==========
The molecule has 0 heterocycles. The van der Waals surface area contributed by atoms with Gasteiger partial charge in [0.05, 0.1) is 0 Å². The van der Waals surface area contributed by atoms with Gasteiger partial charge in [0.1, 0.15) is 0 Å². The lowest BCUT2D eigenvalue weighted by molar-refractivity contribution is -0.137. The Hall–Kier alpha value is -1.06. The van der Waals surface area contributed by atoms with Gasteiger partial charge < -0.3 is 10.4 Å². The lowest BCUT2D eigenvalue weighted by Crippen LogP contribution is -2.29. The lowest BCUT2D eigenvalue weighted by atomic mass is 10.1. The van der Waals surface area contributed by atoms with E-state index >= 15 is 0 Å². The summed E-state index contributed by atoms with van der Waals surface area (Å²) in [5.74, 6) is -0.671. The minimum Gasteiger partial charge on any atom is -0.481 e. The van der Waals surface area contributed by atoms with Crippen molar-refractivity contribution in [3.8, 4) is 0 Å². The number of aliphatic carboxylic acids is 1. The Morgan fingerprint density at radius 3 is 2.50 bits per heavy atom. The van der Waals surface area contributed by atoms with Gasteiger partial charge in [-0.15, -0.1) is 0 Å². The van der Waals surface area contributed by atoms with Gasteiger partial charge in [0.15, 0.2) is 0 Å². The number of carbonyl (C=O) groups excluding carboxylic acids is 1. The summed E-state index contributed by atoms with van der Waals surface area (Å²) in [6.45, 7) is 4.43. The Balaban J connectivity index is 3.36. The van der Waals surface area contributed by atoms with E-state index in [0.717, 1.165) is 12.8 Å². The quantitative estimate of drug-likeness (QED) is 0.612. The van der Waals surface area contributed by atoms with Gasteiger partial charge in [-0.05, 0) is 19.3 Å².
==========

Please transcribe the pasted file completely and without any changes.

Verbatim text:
The molecule has 0 heterocycles. The van der Waals surface area contributed by atoms with Gasteiger partial charge in [0.05, 0.1) is 0 Å². The van der Waals surface area contributed by atoms with Gasteiger partial charge in [0.1, 0.15) is 0 Å². The lowest BCUT2D eigenvalue weighted by molar-refractivity contribution is -0.137. The Hall–Kier alpha value is -1.06. The van der Waals surface area contributed by atoms with Gasteiger partial charge < -0.3 is 10.4 Å². The lowest BCUT2D eigenvalue weighted by Crippen LogP contribution is -2.29. The lowest BCUT2D eigenvalue weighted by atomic mass is 10.1. The van der Waals surface area contributed by atoms with E-state index >= 15 is 0 Å². The summed E-state index contributed by atoms with van der Waals surface area (Å²) in [5.74, 6) is -0.671. The minimum Gasteiger partial charge on any atom is -0.481 e. The van der Waals surface area contributed by atoms with Crippen molar-refractivity contribution in [3.8, 4) is 0 Å². The number of aliphatic carboxylic acids is 1. The Morgan fingerprint density at radius 3 is 2.50 bits per heavy atom. The van der Waals surface area contributed by atoms with Gasteiger partial charge in [-0.15, -0.1) is 0 Å². The van der Waals surface area contributed by atoms with Gasteiger partial charge in [0.15, 0.2) is 0 Å². The number of carbonyl (C=O) groups excluding carboxylic acids is 1. The summed E-state index contributed by atoms with van der Waals surface area (Å²) in [6.45, 7) is 4.43. The Balaban J connectivity index is 3.36. The van der Waals surface area contributed by atoms with E-state index in [0.717, 1.165) is 12.8 Å². The quantitative estimate of drug-likeness (QED) is 0.612. The van der Waals surface area contributed by atoms with Gasteiger partial charge in [-0.05, 0) is 19.3 Å².